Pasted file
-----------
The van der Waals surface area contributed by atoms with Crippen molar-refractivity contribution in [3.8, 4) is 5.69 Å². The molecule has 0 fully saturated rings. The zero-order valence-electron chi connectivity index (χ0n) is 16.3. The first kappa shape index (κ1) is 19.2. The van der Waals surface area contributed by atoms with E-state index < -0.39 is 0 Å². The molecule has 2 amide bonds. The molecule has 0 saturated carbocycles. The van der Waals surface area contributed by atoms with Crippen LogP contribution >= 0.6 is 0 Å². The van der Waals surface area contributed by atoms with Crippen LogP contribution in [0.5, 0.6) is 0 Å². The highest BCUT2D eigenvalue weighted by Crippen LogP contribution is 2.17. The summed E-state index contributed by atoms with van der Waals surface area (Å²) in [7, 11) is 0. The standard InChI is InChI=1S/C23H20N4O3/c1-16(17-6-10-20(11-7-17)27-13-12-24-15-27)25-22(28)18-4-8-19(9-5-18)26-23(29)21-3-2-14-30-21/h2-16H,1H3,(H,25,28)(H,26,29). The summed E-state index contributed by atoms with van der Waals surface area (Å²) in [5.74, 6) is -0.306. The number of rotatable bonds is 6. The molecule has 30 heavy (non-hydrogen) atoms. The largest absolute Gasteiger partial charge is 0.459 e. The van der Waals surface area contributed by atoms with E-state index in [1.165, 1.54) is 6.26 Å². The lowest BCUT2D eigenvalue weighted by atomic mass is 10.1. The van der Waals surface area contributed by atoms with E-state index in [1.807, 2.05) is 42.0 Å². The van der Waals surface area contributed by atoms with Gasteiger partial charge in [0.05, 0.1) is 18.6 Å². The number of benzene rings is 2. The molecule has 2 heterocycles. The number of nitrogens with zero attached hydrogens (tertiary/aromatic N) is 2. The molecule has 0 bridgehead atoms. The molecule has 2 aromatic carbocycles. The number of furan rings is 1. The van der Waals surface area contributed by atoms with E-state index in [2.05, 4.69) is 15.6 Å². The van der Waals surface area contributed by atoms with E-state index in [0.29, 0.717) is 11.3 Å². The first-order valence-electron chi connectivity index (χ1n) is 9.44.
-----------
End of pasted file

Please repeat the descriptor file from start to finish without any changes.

The van der Waals surface area contributed by atoms with Crippen molar-refractivity contribution in [3.8, 4) is 5.69 Å². The molecule has 0 fully saturated rings. The zero-order valence-electron chi connectivity index (χ0n) is 16.3. The first kappa shape index (κ1) is 19.2. The van der Waals surface area contributed by atoms with E-state index < -0.39 is 0 Å². The molecule has 2 amide bonds. The molecule has 0 saturated carbocycles. The van der Waals surface area contributed by atoms with Crippen LogP contribution >= 0.6 is 0 Å². The van der Waals surface area contributed by atoms with Crippen LogP contribution in [0.5, 0.6) is 0 Å². The highest BCUT2D eigenvalue weighted by Crippen LogP contribution is 2.17. The summed E-state index contributed by atoms with van der Waals surface area (Å²) in [7, 11) is 0. The standard InChI is InChI=1S/C23H20N4O3/c1-16(17-6-10-20(11-7-17)27-13-12-24-15-27)25-22(28)18-4-8-19(9-5-18)26-23(29)21-3-2-14-30-21/h2-16H,1H3,(H,25,28)(H,26,29). The summed E-state index contributed by atoms with van der Waals surface area (Å²) in [5.74, 6) is -0.306. The number of rotatable bonds is 6. The molecule has 30 heavy (non-hydrogen) atoms. The largest absolute Gasteiger partial charge is 0.459 e. The van der Waals surface area contributed by atoms with E-state index in [1.165, 1.54) is 6.26 Å². The lowest BCUT2D eigenvalue weighted by atomic mass is 10.1. The van der Waals surface area contributed by atoms with E-state index in [1.807, 2.05) is 42.0 Å². The van der Waals surface area contributed by atoms with Gasteiger partial charge in [0.05, 0.1) is 18.6 Å². The number of benzene rings is 2. The molecule has 2 heterocycles. The number of nitrogens with zero attached hydrogens (tertiary/aromatic N) is 2. The molecule has 0 bridgehead atoms. The molecule has 2 aromatic carbocycles. The number of furan rings is 1. The van der Waals surface area contributed by atoms with E-state index in [2.05, 4.69) is 15.6 Å². The van der Waals surface area contributed by atoms with E-state index in [0.29, 0.717) is 11.3 Å². The first-order valence-electron chi connectivity index (χ1n) is 9.44.